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Tuesday, February 11
Updated: May 8, 2:49 PM ET
Jacobs keeps Bruins cash conscious and Cup-less

By Adam Proteau
The Hockey News

A letter recently passed by our desk at The Hockey News. It came from Brett Auricchio, a young Boston Bruins fan from Ridgeway, Ontario, handwritten in a manner that revealed his youth and love for the game.

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Here's how the letter began:

I'm a Boston Bruins fan and the owner is way too cheap.

Young Brett may or may not believe in Santa Claus, but give the kid credit: he's astute enough to know precisely where the biggest grinch in the NHL resides.

Beantown. A city with an unquenchable thirst for sports. Home to some of the greatest athletes in modern history.

Unfortunately for Boston Bruins fans, it is also Jeremy Jacobs' personal profit playground.

The Bruins are the NHL's version of the Montreal Expos: a remarkable breeding ground for talent, but a clearinghouse for hope.

Here's a short list of ex-Bruins Jacobs sent packing because of their contract demands: Anson Carter, Adam Oates, Bill Guerin, Byron Dafoe, Jason Allison, and most recently, Kyle McLaren. You'd be astonished if you weren't too busy grinding your teeth into powder over it.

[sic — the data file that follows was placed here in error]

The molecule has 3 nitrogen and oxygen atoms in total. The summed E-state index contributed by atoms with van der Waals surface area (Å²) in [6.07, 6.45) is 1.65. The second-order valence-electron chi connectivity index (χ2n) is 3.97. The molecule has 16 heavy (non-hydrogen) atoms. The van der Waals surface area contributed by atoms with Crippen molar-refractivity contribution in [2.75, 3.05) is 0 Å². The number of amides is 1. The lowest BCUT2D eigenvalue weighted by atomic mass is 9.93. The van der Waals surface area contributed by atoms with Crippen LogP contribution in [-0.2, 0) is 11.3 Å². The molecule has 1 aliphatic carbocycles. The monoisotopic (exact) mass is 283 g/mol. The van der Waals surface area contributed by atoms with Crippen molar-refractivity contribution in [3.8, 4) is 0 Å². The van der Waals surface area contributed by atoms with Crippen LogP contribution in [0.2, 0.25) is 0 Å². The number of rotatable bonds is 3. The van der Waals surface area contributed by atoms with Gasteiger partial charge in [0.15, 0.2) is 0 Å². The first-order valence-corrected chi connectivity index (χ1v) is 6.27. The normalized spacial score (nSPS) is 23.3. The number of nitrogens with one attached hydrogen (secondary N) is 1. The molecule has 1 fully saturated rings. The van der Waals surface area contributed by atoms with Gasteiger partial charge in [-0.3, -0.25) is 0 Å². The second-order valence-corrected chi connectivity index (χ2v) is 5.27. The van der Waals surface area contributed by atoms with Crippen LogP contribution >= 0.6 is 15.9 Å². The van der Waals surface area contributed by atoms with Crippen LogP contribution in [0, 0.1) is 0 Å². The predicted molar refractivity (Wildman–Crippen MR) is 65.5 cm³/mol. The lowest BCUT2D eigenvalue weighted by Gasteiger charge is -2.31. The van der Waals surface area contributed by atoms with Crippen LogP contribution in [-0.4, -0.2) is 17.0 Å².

Now, let's give credit where due: Year upon year, Bruins president Harry Sinden and GM Mike O'Connell put out a competitive product. But not too competitive, mind you. Not the kind of competitive that requires a payroll comparable to the league's elite teams.

Despite a recent survey from Team Marketing Report placing an average Bruins ticket fourth-highest in the NHL, Jacobs has a payroll The Hockey News ranked 18th in the league this season. This from a franchise Forbes Magazine ranked as the NHL's fifth-most profitable.

The Bruins' policy is clear: Be good, but be good with less money than Willie Nelson after tax season. Tread water. Kiss, but only on the cheek. It is the hallmark of the Jacobs era. It is bottom-line economics from a top-shelf profiteer. And if you're a Bruins fan, it stinks to high heaven.

It is also translating, finally, into attendance numbers plummeting faster than Michael Jackson's chances of being named father of the year.